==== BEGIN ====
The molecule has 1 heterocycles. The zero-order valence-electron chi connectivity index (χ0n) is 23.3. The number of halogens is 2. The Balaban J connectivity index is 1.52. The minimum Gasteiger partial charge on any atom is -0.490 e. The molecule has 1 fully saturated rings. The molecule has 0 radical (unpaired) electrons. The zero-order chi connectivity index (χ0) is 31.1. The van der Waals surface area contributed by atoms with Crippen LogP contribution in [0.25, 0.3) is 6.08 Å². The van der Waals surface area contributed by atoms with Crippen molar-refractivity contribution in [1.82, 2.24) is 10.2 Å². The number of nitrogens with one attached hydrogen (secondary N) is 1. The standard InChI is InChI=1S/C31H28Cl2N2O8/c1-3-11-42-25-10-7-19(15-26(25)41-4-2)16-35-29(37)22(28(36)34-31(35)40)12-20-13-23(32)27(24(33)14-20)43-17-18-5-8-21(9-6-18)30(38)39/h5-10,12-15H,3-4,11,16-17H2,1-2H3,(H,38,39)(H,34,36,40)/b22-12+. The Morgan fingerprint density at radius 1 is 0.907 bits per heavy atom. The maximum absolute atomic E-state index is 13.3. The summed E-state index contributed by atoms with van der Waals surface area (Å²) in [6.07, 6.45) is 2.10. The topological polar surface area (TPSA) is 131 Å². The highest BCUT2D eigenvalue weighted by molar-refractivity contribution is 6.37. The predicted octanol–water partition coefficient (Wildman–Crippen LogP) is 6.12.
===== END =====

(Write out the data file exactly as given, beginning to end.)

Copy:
The molecule has 1 heterocycles. The zero-order valence-electron chi connectivity index (χ0n) is 23.3. The number of halogens is 2. The Balaban J connectivity index is 1.52. The minimum Gasteiger partial charge on any atom is -0.490 e. The molecule has 1 fully saturated rings. The molecule has 0 radical (unpaired) electrons. The zero-order chi connectivity index (χ0) is 31.1. The van der Waals surface area contributed by atoms with Crippen LogP contribution in [0.25, 0.3) is 6.08 Å². The van der Waals surface area contributed by atoms with Crippen molar-refractivity contribution in [1.82, 2.24) is 10.2 Å². The number of nitrogens with one attached hydrogen (secondary N) is 1. The standard InChI is InChI=1S/C31H28Cl2N2O8/c1-3-11-42-25-10-7-19(15-26(25)41-4-2)16-35-29(37)22(28(36)34-31(35)40)12-20-13-23(32)27(24(33)14-20)43-17-18-5-8-21(9-6-18)30(38)39/h5-10,12-15H,3-4,11,16-17H2,1-2H3,(H,38,39)(H,34,36,40)/b22-12+. The Morgan fingerprint density at radius 1 is 0.907 bits per heavy atom. The maximum absolute atomic E-state index is 13.3. The summed E-state index contributed by atoms with van der Waals surface area (Å²) in [6.07, 6.45) is 2.10. The topological polar surface area (TPSA) is 131 Å². The highest BCUT2D eigenvalue weighted by molar-refractivity contribution is 6.37. The predicted octanol–water partition coefficient (Wildman–Crippen LogP) is 6.12.